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HHS releases national data strategy to achieve better health outcomes

The U.S. Department of Health and Human Services released its data strategy to improve human health outcomes. The goal is to make data available, accessible, timely, equitable, meaningfully usable and protected so that it can be used effectively by HHS, its partners and the public to improve public health, according to Thursday’s announcement.


The data strategy is also designed to promote greater access to data to advance cancer research under the goal of the Biden Cancer Moonshot, an initiative that seeks to cut the cancer death rate in half over the next 25 years. 

“This data strategy is a pivotal step forward in our commitment to utilizing data as a strategic asset to drive innovation and improve outcomes in health and human services,” said HHS Deputy Secretary Andrea Palm in a statement. 

HHS outlines five priorities – cultivating data talent, fostering data sharing, integrating data into program operations, enabling whole person care by connecting human services data and responsibly leveraging artificial intelligence – to improve its data infrastructure and capabilities department-wide.

The new HHS data strategy also includes an expansion of the role of the Office of the National Coordinator for Health Information Technology to include the coordination of human services interoperability in addition to its current role in enabling interoperability in the U.S. healthcare system.

Several near-term initiatives have started under those priorities, according to HHS.

One of those is CancerX Data Sprint, an ongoing collaboration that convened more than 150 CancerX member organizations from industry and government partners to support the establishment of domain-specific data element lists as extensions to the existing United States Core Data for Interoperability’s oncology extension.

“Better integration of healthcare delivery and human services is critical to strengthening whole person care, advancing health equity and improving customer experience,” National Coordinator for Health Information Technology Micky Tripathi added in the statement.

“ONC has focused for many years on increasing patient-centered healthcare interoperability, and we are eager to support the HHS Data Strategy’s vision for human services interoperability.” 

To achieve Cancer Moonshot and other population health goals, the use of artificial intelligence to process healthcare’s vast amount of protected data is essential.

“The administration is pulling every lever it has to enhance the responsible use of AI in health fields but we cannot achieve the bold vision the president laid out for the company with U.S. action alone,” Danielle Carnival, deputy assistant to the president for the Cancer Moonshot and deputy director for health outcomes, White House Office of Science and Technology Policy, said from the ONC’s annual meeting on Thursday.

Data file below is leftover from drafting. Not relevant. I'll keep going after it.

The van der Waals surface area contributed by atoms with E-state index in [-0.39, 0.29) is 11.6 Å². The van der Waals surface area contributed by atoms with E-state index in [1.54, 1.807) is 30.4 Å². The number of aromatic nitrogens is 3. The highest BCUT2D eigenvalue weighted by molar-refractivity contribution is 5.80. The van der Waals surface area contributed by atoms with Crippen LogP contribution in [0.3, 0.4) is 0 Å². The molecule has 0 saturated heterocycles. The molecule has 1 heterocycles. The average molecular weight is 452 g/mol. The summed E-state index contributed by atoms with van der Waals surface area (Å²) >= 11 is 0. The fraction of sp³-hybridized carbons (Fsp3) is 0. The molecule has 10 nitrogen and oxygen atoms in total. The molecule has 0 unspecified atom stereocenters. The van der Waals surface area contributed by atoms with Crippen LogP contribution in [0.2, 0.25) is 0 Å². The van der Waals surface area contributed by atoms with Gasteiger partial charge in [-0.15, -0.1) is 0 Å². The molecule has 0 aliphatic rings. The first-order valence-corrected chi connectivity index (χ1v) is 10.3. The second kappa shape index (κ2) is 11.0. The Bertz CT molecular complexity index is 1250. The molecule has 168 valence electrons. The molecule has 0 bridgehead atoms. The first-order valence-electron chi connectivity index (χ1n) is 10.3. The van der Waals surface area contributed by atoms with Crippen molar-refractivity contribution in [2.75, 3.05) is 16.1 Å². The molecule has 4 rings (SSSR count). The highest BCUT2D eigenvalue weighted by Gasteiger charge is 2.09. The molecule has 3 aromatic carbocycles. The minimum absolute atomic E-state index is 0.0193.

“Leading healthcare payers and providers have announced volunteer commitments on the safe, secure and trustworthy purchase of AI and healthcare,” she said. 


HHS and ONC have been working together and with others to help shape a digital healthcare system of the future that prioritizes data exchange and explainable AI and private organizations are joining them.

With cancer the second leading cause of death in the U.S. and cancer survivors’ likelihood to declare bankruptcy being 2.5 times more than the rest of the population, private sector organizations like Oracle joined CancerX to improve these metrics.

In August, Oracle said by participating it aims to help define the value of digital innovation in cancer treatment, by addressing methodological and implementation gaps and developing best practices for the equitable adoption of digital health technologies at scale in oncology.

“Multi-stakeholder collaboration is critical to harness the potential of digital innovation in the fight against cancer, and we’re honored to partner with Oracle to achieve the ambitious goals of CancerX,” Smit Patel, associate program director at the Digital Medicine Society, said in Oracle’s announcement.


“Synthesizing the vast amount of data across the full spectrum of cancer research and clinical care will be our best bet for reducing the cancer death rate by 50% within 25 years,” said Dr. Monica Bertagnolli, director of the National Institutes of Health. “The Data Strategy will focus HHS activities on developing and implementing clinical data standards and expanding secure access to the data with the goal of unlocking the next generation of cancer prevention and treatment.”

Andrea Fox is senior editor of Healthcare IT News.
Email: [email protected]

Healthcare IT News is a HIMSS Media publication.

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